The chair of the Transport Select Committee began her presentation at Traffex 2019 by joking that she was ‘delighted to be here not least because it gets me away from the House of Commons and the madness that’s going on’.
Having spent the past two years as the chair of the committee, following a stint in Labour’s transport team, Lilian Greenwood MP (pictured) said that she may not know as much on transport as others in the room, but that hopefully she ‘knows a little bit about a lot of things’.
The most important thing about transport, Ms Greenwood said, is that it should focus on people and what it enables. ‘Transport is about connecting people to their family and friends, to work opportunities, to education, to leisure and any other opportunities that they want,’ she said.
Making sure that transport is available for all people is extremely important too, she added: ‘transport has to work for everyone and that’s what drives my thinking around transport’.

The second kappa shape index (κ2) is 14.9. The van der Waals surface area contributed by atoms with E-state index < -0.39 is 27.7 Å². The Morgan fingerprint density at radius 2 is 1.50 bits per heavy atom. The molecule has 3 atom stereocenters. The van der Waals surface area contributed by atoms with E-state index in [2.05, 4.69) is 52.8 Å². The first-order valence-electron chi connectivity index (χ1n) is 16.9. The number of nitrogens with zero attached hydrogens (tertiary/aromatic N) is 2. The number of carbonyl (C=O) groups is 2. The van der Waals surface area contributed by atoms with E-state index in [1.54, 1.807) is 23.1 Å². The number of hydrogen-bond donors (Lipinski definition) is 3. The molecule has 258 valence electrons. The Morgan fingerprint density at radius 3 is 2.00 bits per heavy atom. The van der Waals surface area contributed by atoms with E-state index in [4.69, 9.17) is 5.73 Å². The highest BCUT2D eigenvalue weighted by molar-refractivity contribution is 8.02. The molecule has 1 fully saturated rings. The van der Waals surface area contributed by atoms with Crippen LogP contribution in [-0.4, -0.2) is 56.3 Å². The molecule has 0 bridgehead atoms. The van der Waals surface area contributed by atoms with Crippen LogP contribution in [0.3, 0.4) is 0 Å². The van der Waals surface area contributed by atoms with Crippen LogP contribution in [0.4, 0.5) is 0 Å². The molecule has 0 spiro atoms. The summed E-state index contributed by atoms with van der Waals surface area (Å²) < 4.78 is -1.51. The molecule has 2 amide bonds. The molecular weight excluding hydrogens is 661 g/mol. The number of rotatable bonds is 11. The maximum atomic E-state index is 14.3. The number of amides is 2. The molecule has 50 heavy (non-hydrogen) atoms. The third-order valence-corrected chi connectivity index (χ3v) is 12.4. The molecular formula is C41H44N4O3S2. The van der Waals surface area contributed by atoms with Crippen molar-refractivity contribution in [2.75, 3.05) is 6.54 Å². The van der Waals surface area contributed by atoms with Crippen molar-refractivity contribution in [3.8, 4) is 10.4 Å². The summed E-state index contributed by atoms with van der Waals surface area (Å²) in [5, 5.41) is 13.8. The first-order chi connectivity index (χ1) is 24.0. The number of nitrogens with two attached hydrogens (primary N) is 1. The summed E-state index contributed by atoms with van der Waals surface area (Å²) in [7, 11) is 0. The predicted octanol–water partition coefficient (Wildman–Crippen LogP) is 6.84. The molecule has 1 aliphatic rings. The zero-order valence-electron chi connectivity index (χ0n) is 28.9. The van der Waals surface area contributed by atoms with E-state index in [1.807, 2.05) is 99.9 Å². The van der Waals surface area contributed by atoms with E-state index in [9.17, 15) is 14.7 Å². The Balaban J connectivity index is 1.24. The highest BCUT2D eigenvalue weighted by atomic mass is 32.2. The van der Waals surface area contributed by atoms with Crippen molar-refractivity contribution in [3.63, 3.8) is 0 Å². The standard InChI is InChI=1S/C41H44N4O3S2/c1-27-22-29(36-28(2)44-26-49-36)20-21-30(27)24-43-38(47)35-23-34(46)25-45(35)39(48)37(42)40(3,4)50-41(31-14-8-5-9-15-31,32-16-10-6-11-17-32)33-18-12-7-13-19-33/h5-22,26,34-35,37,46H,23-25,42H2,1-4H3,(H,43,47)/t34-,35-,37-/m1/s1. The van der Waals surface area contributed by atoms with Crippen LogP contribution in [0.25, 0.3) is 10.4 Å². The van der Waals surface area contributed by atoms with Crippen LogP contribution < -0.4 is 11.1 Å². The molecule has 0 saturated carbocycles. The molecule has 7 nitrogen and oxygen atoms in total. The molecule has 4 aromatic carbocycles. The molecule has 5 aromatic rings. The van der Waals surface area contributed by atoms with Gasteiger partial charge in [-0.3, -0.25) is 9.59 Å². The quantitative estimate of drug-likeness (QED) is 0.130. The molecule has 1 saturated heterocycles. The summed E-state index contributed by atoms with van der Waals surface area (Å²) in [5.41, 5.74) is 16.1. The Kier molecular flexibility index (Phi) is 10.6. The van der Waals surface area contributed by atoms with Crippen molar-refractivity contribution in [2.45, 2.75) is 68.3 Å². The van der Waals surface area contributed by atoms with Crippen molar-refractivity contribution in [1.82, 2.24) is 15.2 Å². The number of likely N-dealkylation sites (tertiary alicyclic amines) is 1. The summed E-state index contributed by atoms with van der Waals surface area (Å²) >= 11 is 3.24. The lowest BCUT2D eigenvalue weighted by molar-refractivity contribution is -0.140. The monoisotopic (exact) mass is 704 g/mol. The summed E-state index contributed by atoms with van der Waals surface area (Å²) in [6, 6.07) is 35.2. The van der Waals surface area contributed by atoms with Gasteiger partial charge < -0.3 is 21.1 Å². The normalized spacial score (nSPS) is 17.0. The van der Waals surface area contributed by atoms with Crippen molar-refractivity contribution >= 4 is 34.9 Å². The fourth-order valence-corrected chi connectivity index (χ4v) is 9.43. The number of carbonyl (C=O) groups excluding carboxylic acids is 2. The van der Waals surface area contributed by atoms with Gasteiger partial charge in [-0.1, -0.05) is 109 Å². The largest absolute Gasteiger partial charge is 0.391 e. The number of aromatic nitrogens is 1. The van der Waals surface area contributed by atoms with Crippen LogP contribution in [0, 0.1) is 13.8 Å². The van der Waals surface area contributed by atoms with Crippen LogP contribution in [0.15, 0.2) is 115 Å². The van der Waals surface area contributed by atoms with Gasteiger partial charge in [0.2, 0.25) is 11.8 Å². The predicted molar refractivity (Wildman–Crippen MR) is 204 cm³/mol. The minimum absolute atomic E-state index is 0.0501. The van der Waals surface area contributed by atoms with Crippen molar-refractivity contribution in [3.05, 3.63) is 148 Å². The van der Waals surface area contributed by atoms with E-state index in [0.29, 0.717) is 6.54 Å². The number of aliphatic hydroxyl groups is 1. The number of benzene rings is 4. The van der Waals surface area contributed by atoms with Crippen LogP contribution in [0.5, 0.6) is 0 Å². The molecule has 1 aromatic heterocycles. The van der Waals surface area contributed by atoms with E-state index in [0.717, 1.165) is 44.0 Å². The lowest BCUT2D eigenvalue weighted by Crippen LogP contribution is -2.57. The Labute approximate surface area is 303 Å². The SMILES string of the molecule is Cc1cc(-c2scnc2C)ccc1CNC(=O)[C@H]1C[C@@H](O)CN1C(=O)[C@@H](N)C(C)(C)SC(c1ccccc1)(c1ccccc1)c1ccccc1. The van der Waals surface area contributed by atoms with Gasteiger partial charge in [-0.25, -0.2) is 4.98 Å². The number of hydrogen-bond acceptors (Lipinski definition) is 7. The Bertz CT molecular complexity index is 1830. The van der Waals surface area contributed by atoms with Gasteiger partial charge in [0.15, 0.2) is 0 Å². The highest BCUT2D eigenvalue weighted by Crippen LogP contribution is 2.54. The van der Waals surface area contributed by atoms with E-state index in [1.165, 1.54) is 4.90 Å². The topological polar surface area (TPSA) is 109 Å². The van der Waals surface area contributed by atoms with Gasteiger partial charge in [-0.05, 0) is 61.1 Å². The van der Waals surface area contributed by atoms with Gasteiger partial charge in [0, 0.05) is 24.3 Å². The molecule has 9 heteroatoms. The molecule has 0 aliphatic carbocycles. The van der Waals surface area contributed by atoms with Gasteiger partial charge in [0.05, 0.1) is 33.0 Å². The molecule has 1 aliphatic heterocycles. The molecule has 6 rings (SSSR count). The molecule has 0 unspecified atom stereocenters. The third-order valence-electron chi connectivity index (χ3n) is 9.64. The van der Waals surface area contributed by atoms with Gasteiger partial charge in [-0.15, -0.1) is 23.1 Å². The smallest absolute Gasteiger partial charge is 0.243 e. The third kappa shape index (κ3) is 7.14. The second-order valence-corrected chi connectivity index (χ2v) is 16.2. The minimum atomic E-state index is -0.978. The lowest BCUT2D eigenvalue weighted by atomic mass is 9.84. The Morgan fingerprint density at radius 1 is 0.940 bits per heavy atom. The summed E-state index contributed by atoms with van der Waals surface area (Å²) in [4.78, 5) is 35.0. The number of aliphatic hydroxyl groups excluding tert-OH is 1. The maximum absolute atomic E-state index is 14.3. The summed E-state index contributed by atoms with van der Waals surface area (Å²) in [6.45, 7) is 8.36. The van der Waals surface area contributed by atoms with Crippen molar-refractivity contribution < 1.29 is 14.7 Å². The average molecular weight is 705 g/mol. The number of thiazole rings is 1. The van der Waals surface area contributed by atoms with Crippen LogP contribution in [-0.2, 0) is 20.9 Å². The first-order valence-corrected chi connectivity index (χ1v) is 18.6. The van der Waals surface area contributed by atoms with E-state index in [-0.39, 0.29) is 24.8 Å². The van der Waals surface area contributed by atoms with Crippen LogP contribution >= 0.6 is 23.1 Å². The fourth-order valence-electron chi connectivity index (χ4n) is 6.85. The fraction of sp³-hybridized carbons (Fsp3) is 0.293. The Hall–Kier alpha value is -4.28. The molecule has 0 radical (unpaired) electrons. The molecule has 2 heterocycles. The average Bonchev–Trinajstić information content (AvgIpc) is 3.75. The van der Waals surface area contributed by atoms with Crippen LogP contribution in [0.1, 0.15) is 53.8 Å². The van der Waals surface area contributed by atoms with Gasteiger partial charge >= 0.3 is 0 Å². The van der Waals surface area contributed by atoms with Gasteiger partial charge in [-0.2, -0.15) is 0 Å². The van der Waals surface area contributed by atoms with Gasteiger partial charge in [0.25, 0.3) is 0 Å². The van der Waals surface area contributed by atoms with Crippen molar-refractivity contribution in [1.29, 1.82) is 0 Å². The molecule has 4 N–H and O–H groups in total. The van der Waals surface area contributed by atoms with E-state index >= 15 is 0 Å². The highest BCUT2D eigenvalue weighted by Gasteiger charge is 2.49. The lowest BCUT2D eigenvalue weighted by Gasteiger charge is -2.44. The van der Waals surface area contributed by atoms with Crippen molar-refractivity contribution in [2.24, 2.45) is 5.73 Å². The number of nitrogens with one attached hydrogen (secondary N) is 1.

The Select Committee is made up of MPs from Labour, the Conservatives, the SNP and the DUP, stated Ms Greenwood. This is to ensure that there is equal representation of political agendas. Once the committee has published the outcomes of its inquiries, along with the written statements submitted to them, Ms Greenwood said that the Government usually has to respond to its report within two months.
‘What is it that we do?’ Ms Greenwood asked the audience. ‘Sometimes the 11 of us who are committee members get together and think, what are the big issues? What are the things that our constituents are writing to us about?’
She explained that if she thinks back over the time she has had the role, some of their earliest inquiries were mostly about community transport. She said that, for her, it is extremely important to represent people who don’t have a particularly loud voice within transport policy.
‘To represent older people who need transport but struggle to have a say in it – that is important.’
On the same day, as Ms Greenwood referenced in her talk, her committee launched an inquiry 'to explore the problems of pavement parking in England and consider possible solutions'. The committee explained that as pavement parking is devolved, the inquiry's focus is on England only.